Detail Oriented: Headlight lens restoration

Top: A headlight lens before Mark Barger restored it using Optimum Opti-Lens. Bottom: Mark Barger brought the lens back to like-new condition with the methods discussed in this post.

Photos provided by Mark Barger

Faded or UV damaged headlight lenses look bad, and they can affect the distance you are able to see while driving at night.

Headlight restoration can be a complex subject. There are many over-hyped products and methods regarding restoring them, and accurate information can be hard to come by. This doesn’t mean you should go out and purchase costly new lenses, though, because they can be restored if done properly.

I asked Mark Barger, from Visual Pro Detailing, to provide the proper techniques to help restore your headlight lenses.

So how do headlights end up looking so bad? Oxidation. Headlights oxidize and discolor because their UV coating begins to fade away after years of being exposed to the elements.

The damage will only increase as time passes, unless that damage is removed and a new UV coating is applied. This means a wipe-on product or simply waxing the lens isn’t going to fix the problem.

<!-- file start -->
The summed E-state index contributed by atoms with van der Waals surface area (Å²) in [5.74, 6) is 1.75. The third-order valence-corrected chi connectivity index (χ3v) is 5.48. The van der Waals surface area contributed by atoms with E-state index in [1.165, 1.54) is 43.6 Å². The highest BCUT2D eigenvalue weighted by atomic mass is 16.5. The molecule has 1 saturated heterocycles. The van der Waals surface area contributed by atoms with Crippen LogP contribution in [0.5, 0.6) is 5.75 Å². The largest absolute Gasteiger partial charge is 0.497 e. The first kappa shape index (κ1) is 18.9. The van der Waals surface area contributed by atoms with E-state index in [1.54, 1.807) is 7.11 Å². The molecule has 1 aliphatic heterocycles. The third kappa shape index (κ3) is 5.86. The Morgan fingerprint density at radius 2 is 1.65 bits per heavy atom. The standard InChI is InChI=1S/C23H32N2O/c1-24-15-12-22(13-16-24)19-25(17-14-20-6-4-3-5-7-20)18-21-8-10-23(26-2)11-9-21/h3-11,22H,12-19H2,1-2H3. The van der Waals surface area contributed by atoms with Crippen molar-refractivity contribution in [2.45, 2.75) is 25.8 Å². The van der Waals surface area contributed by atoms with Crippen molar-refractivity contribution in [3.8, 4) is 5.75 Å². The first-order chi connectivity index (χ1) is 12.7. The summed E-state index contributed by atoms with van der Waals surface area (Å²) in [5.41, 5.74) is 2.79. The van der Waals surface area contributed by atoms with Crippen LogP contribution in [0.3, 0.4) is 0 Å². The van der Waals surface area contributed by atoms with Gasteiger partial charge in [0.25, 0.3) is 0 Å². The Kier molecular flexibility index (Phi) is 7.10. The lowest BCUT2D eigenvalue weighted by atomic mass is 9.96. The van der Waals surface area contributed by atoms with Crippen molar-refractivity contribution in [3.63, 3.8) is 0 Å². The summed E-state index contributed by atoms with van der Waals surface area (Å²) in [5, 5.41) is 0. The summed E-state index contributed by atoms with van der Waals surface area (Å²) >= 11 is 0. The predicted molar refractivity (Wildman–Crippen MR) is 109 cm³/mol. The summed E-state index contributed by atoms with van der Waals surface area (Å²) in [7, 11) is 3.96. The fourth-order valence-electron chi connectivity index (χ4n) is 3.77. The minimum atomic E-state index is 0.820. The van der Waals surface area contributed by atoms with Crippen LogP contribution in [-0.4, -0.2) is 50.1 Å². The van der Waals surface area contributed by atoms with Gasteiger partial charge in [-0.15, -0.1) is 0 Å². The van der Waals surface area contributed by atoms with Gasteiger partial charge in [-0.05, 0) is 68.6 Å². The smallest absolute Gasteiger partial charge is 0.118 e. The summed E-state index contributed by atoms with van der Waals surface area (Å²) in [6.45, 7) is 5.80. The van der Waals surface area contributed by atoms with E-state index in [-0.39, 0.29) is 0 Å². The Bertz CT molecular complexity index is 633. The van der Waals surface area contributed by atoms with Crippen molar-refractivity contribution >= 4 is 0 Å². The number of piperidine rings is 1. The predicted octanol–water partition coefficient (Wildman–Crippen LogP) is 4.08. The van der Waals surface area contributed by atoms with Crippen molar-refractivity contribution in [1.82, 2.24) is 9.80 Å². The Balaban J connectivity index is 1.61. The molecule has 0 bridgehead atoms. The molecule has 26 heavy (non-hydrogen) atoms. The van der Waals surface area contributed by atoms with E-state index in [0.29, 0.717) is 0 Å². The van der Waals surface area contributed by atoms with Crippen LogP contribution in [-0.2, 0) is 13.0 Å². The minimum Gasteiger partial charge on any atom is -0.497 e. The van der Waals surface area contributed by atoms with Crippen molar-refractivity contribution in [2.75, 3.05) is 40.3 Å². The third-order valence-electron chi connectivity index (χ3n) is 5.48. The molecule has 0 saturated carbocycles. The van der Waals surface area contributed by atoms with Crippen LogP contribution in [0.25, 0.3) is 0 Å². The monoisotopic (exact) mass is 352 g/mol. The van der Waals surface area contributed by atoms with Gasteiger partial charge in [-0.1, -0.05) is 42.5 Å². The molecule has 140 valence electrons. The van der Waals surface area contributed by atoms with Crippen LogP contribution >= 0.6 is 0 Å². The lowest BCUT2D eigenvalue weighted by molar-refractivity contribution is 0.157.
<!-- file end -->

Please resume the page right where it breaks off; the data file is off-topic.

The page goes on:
When restoring headlights, Barger makes it a goal to provide a solution that has at least a full year’s worth of protection.

“It is always best to begin with the least aggressive method, and then work your way up as needed,” said Barger.

After cleaning the surface of the lenses, Barger recommends sanding them with 1,500 grit sand paper, followed by using a compound rated to remove the scratches. Some headlights are made out of stronger plastics than others, but this will work in most instances.

Next, use a light polish until you get the desired level of clarity on the plastic. For more stubborn plastics, you might want to start with 1,500 grit sand paper, work your way up to 3,000, then follow up with the compound and polish.

Now that your headlights look new, they will need a new layer of UV protection. Barger recommends a product called Optimum Opti-Lens, which can provide up to three years of superior UV protection. If Opti-Lens is not in your price range, using a wax or synthetic sealant will work for protection, but you will have to apply it a lot more often.

If you have any questions or topics you would like Mark and I to cover feel free to email me at

You can reach Mark at or visit with any questions or to schedule an appointment to let Mark take care of your car’s detailing needs. He is currently restoring headlights for $50 a set, which includes the sanding, compound, polishing, and coating of Optimum Opti-Lens.

Idle Thought of the week: “Headlight restoration needs to be done right to get lasting results. Skip the gimmicks and find something that works the first time.” - Mark Barger


Copy editor

Shawn Anglin is a sports clerk for The Southern Illinoisan. He also blogs about cars at

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